For comparison, the same NAR report lists the median salary for a real estate agent at $31,900.
At first glance, that seems a huge disparity. However, it’s worth noting those agent numbers encompass all experience levels—newly minted agents to multi-year veterans. It’s also worth factoring in commitment to the role, as many agents only pursue real estate as a part-time job. Then there is the disparity of transacting properties in different parts of the country.
Even with those considerations accounted for, a broker’s license will result in higher pay in almost every circumstance. Then, the three primary factors can drive that income even higher.
In terms of experience, a seasoned managing broker is reaping the rewards of having a team of agents working under them, in addition to other paying duties they may perform within a brokerage. They might also continue working directly with clients, a common practice for many professionals even after receiving their broker license.
To further highlight the experience gap, the NAR report shows that amongst all realtors—brokers and agents—those with more than 16 years of experience had a median income of $71,000. Those with less than two years generated an income of $9,300. Again, in the majority of states, you’re unable to transition to a broker until working first as a real estate agent.
For most any profession, the more experience you have, the higher your income will be. It’s also true for real estate professionals. However, attaining your broker’s license can jumpstart your earnings potential after just a handful of years in the business versus remaining a real estate agent.
Experience may play the most critical role in your broker salary, but location often reflects the most substantial discrepancy in pay from one broker to the next. According to Payscale.com, the average real estate broker salary nationally is $55,897.
In New York City, that number jumps to an average of $70,000; in Los Angeles, it’s $68,000. Smaller, secondary markets, such as Portland, Oregon, which stands at an average broker salary of $54,496, will see a considerably lower average income.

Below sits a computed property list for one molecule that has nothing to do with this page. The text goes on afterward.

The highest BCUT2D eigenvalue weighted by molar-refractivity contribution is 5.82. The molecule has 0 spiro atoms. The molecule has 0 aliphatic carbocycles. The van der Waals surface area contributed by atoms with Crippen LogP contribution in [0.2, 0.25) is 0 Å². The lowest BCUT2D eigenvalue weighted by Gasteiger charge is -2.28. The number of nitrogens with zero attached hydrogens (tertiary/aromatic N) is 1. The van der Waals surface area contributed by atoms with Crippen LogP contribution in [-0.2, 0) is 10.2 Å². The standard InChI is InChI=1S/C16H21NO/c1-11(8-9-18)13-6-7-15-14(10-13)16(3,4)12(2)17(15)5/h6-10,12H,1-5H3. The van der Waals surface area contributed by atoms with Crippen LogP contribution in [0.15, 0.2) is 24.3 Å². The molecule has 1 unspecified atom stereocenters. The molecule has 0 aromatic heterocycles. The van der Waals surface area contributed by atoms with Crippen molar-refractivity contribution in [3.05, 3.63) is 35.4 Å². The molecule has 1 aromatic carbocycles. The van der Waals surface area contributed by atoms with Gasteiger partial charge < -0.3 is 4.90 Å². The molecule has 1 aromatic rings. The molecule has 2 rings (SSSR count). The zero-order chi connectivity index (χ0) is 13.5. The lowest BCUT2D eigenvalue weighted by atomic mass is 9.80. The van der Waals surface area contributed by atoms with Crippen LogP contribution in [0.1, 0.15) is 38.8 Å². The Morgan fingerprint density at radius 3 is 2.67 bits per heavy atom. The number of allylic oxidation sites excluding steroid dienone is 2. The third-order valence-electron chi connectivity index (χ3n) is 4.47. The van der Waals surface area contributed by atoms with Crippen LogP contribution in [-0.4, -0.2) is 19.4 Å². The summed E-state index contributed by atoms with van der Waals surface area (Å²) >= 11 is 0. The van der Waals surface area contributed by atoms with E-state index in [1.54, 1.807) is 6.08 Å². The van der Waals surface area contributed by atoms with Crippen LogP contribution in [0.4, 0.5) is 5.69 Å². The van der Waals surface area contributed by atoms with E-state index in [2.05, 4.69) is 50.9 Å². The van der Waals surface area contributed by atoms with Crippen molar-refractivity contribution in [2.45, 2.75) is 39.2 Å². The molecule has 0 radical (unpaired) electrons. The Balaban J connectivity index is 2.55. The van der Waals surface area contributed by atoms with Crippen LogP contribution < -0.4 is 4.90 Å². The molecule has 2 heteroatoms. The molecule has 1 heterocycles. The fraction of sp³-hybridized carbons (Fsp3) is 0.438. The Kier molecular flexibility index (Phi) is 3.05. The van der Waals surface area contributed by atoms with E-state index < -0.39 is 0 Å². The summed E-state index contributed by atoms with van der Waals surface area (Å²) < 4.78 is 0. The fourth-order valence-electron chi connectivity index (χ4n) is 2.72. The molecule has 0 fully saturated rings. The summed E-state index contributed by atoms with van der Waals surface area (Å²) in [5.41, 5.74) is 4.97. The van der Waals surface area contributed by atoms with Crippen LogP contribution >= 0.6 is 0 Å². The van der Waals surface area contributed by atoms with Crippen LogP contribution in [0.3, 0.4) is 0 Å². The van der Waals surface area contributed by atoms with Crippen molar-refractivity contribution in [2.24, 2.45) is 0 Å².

Of course, there are outliers across the country. Each market possesses its own set of variables that determine what a broker can make. Case in point, two relatively hot real estate markets in Washington, D.C. and Miami, Florida offer average broker compensation at opposite ends of the pay scale: $106,250 and $60,000, respectively. And whether you opt to set up your own brokerage or work for one with its own compensation policies will significantly impact your annual salary.
The final factor in determining income as a real estate broker involves the type of property you center your business around. Using the standard 6% commission figure and employing some quick math tells you all you need to know about the benefits of zeroing in on certain property types:
A house sold for $200,000 generates a 6% sales commission of $12,000.
A house sold for $300,000 generates a 6% sales commission of $18,000.
A house sold for $2,000,000 generates a 6% sales commission of $120,000.
Some variables can sway those numbers in either direction—prior negotiated flat commission fee, commission split between agents or agent and broker, or marketing and brokerage expenses—but you get the idea.
Whether you work with conventional housing or target the higher stakes of luxury real estate, both require a distinctive set of skills and diligence to be successful. For example, you and the agents working for you might have to move 10 homes at the $200,000 level to equal one sale at $2 million, but conditions such as a hot relocation market can result in those $200,000 to $300,000 homes being an easier sell versus finding the right buyer for a luxury property.
When identifying specific income goals as a broker, you must factor in all of the variables. How you focus your talents within a brokerage is just as important as where you ply your craft and the property types in which you choose to specialize.
Ultimately, though, the most critical element to increasing your broker income is experience—through continuing education and expanding your hands-on industry knowledge. As noted at the top of this post, real estate can prove a lucrative business for those who work hard and have an ever-expanding level of expertise.